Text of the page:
Use of multiple cloud computing services from Amazon, Microsoft, Google can bestow customers with big benefits. But managing the costs of those resources by many groups within a company is a tough problem, which RightScale is attacking with its newly available Optima tool.
The use of Amazon Web Services and other clouds was initially driven from the ground up by small groups of techies, but it’s now about multiple constituencies at a company, according to Michael Crandell, CEO of RightScale, a software vendor for cloud management. Professionals in finance and other departments are now also using cloud services. Tracking the use of those services (and their associated costs) across all those groups is a tough gig.
“It’s one thing to identify potential savings, and another thing to help people execute on recommendations to achieve those savings,” Crandell says. “A lot of time the spirit is willing, but the flesh is weak.”
Companies are also concerned about becoming too dependent on anyone cloud, Crandell says, arguing fears of “cloud lock-in” are driving many companies who were once happy with their vendors to evaluate other options as needed.
The goal for Optima, plans for which were announced in April, is to ensure all the parties in a company that are using cloud pick the right cloud resources. The tool also brings together the company’s existing analysis, reporting, and forecast functions.
The problem for business users is they need to balance stability and agility. Large companies use these cloud optimization companies to assure high-availability/reliability, said Constellation Research analyst Holger Mueller. “But no company has full workloads and data on all of the big three clouds and that’s where they have to go to really leverage these tools,” he said.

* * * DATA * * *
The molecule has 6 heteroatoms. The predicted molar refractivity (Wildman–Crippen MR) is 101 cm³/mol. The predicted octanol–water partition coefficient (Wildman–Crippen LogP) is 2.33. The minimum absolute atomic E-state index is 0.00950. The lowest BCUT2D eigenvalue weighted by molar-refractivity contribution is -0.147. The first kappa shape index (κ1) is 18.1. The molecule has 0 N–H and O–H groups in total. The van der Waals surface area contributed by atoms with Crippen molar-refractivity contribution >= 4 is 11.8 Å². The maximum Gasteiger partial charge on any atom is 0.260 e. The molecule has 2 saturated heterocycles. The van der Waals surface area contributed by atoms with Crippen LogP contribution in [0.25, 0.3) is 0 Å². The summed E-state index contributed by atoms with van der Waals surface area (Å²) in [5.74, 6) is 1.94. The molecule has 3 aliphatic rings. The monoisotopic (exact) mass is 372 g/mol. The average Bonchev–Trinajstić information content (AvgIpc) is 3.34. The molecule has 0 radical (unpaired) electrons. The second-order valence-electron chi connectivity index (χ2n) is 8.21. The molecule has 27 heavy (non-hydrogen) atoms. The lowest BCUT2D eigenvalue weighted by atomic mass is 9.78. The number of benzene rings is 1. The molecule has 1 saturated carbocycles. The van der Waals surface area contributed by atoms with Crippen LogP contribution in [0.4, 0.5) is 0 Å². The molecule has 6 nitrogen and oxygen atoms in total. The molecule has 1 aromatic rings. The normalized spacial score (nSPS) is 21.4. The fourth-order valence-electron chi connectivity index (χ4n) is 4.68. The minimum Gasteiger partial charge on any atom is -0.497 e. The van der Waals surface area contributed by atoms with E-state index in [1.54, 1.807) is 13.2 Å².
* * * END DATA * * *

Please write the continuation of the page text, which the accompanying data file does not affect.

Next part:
The market is moving so fast, he added, that companies decide where to deploy for cost purposes and three months later, when they have gone to production, the world looks different.”
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Ten years ago, Amazon was the only cloud in town. But that is no longer the case with Microsoft (MSFT), Google (GOOGL), and IBM (IBM) all making a play for corporate business. And companies are starting to realize that putting their data and software in a public cloud managed by someone else—once seen as a more efficient choice than building more of their own data centers—can be pricey in its own right.
There is more talk—most recently from Michael Dell, CEO of Dell Technologies, with roots in legacy IT—that for stable, predictable workloads, public cloud can be more expensive than running applications in-house.
Whether they believe that or not, businesses need to assess the different computing deployment options available to them and use the best, Crandell says. His claim is that Optima will do that. RightScale charges based on “bands of usage.” One cost applies for the year, and then if usage rates change, the price is adjusted after a year.
Cloud monitoring and optimization is becoming a popular market. Independent companies in this space—like Cloudability, CloudCruiser, CloudCheckr, and RightScale—offer “cloud agnostic” tools to do a lot of this. Microsoft just acquired Cloudyn, another of these vendors. And Amazon (AMZN) offers its own tool, Trusted Advisor, to help customers make most efficient use of the many AWS resources available.
RightScale is banking that businesses—including the IT and finance departments within those businesses—will want an unbiased third party to help guide their choices. “It’s not in any cloud provider’s best interest to reduce spending on its cloud,” Crandell says, adding RightScale can also help companies figure out which type of computing power within a given cloud company is best for a particular job.
Note: (July 25, 2017 3:54 p.m. ET) This story was updated to add analyst quotes.